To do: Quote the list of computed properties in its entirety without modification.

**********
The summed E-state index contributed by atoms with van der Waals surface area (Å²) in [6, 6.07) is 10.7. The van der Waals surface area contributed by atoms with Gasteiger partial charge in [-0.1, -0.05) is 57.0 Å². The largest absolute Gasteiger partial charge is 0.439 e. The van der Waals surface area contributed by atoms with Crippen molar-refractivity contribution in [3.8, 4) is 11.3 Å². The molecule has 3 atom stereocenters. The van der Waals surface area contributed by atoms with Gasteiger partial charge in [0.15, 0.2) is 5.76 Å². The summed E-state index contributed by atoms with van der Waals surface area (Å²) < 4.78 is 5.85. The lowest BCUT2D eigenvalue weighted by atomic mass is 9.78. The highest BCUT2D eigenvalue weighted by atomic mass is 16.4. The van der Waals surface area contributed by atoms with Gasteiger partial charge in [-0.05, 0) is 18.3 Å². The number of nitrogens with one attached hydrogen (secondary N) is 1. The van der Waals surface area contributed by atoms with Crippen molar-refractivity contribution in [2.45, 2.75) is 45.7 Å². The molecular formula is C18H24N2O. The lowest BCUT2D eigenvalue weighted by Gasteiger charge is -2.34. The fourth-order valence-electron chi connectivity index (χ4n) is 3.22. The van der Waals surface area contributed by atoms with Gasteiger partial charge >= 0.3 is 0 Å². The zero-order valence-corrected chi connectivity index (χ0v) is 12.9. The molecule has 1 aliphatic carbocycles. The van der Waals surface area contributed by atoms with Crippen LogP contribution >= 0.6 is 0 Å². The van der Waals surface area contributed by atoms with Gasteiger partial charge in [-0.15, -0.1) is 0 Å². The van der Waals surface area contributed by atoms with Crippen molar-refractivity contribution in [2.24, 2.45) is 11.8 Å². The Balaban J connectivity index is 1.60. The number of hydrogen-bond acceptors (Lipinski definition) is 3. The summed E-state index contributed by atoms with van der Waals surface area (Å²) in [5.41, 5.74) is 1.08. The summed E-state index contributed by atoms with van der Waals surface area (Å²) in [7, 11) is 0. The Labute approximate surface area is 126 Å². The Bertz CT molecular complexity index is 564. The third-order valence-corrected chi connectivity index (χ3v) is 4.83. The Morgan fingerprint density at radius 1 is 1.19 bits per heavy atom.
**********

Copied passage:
The summed E-state index contributed by atoms with van der Waals surface area (Å²) in [6, 6.07) is 10.7. The van der Waals surface area contributed by atoms with Gasteiger partial charge in [-0.1, -0.05) is 57.0 Å². The largest absolute Gasteiger partial charge is 0.439 e. The van der Waals surface area contributed by atoms with Crippen molar-refractivity contribution in [3.8, 4) is 11.3 Å². The molecule has 3 atom stereocenters. The van der Waals surface area contributed by atoms with Gasteiger partial charge in [0.15, 0.2) is 5.76 Å². The summed E-state index contributed by atoms with van der Waals surface area (Å²) < 4.78 is 5.85. The lowest BCUT2D eigenvalue weighted by atomic mass is 9.78. The highest BCUT2D eigenvalue weighted by atomic mass is 16.4. The van der Waals surface area contributed by atoms with Gasteiger partial charge in [-0.05, 0) is 18.3 Å². The number of nitrogens with one attached hydrogen (secondary N) is 1. The van der Waals surface area contributed by atoms with Crippen molar-refractivity contribution in [2.45, 2.75) is 45.7 Å². The molecular formula is C18H24N2O. The lowest BCUT2D eigenvalue weighted by Gasteiger charge is -2.34. The fourth-order valence-electron chi connectivity index (χ4n) is 3.22. The van der Waals surface area contributed by atoms with Gasteiger partial charge >= 0.3 is 0 Å². The zero-order valence-corrected chi connectivity index (χ0v) is 12.9. The molecule has 1 aliphatic carbocycles. The van der Waals surface area contributed by atoms with Crippen LogP contribution >= 0.6 is 0 Å². The van der Waals surface area contributed by atoms with Gasteiger partial charge in [-0.15, -0.1) is 0 Å². The van der Waals surface area contributed by atoms with Crippen molar-refractivity contribution in [2.24, 2.45) is 11.8 Å². The Balaban J connectivity index is 1.60. The number of hydrogen-bond acceptors (Lipinski definition) is 3. The summed E-state index contributed by atoms with van der Waals surface area (Å²) in [5.41, 5.74) is 1.08. The summed E-state index contributed by atoms with van der Waals surface area (Å²) in [7, 11) is 0. The Labute approximate surface area is 126 Å². The Bertz CT molecular complexity index is 564. The third-order valence-corrected chi connectivity index (χ3v) is 4.83. The Morgan fingerprint density at radius 1 is 1.19 bits per heavy atom.